That’s Been Fifty Years Ago… 50 Years of the CDB Part 20: America, I Believe In You
In 1993, the CDB – or technically, just “Charlie Daniels” – released their first album not on Epic Records.
After the disappointment of ‘Renegade’ dad wanted off the label that had been the band’s home since 1975, and made what seemed like a potentially lucrative move to EMI Music and their Nashville-based Liberty Records.
After the success of Capitol’s Nashville label, Jimmy Bowen, head of the Nashville branch of Capitol wanted the label to have its own identity, so it became Liberty Records.
Dad found an ally in Jimmy Bowen, an industry veteran who had success across many genres of music since the 1960s.
He gave dad the freedom to make the album he wanted to make, not the album the label wanted him to make, like had been the case with the Nashville Epic offices.
This would be both a good thing and a bad thing.
But, this is one of my favorite CDB albums, even if it wasn’t marketed with the band name.
Before I get into the pitfalls that the album had, let’s start with the songs.
The album starts off with a bang, with “All Night Long,” which – in my mind – should have been the first single.
This song is rockin’, pure old-fashioned CDB magic.
It’s an underrated classic, and others seemed to love it as well. In 1999, the up-and-coming Montgomery Gentry recorded the song, and released it as a single with a certain long-haired country boy and simple man lending his voice to the project.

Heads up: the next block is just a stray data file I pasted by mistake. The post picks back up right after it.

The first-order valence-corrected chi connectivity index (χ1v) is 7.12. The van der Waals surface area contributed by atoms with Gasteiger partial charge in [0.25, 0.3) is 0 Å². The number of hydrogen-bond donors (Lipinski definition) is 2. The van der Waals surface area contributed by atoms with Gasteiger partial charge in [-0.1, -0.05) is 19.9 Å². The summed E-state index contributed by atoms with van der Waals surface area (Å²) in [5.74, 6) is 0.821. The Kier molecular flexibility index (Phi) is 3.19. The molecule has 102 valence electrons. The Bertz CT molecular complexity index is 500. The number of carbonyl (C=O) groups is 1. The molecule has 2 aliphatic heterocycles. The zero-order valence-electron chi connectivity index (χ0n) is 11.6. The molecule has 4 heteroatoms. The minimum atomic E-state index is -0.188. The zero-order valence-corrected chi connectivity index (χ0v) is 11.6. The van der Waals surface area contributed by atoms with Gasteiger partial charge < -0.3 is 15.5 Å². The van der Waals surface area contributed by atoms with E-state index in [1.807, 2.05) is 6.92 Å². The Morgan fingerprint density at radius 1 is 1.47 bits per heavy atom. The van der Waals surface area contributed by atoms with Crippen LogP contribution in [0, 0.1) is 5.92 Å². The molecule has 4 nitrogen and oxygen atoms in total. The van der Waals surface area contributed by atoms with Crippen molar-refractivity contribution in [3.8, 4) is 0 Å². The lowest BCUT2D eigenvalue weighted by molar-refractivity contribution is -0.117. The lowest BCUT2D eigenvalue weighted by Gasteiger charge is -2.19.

Almost two decades later, dad would rerecord the song for a video and audio which would run when the Nashville Predators hockey team won their home games. To this day, the Preds still play the customized “All Night Long” after home wins, although the video – which sadly, I never got to see – has since been retired.
But the song is still rockin’ almost 30 years later.
Next up is “Troubles of My Own.” It’s about a man who seems to be pretty bitter in life and basically just wants to be left alone.
He gives his last $20 to a guy who just got thrown out of his house by his woman, but he doesn’t want to get involved, just to be left alone, because “I don’t want nobody cryin’ on me, I’ve got troubles of my own.”
Later he runs into his ex-wife at a bar who tells him he’s six months behind on his alimony payments and she’s going to call the law on him. He skips out the back door when the cops come in. He jumps on a freight train to St. Louis and asks a friend of his to let him lay low for a while, because he’s broke. Turns out his “friend” – much like him – just wants to be left alone and pulls a gun on him, which causes our protagonist to flee, fearing for his life.
It’s a bit of a morality play, if you don’t really want to help someone out, or if you shirk your responsibilities, it will come back to bite you.
Then we have “Tennessee Two Step” which would have been another choice of mine for a single.
It’s actually a much more rockin’ song than one would normally expect from a song about doing the two-step.
According to the song, “It’s as simple as one two three,” and to do it, you put your left foot forward and your left foot back, and start a little wiggle in your sacroiliac.”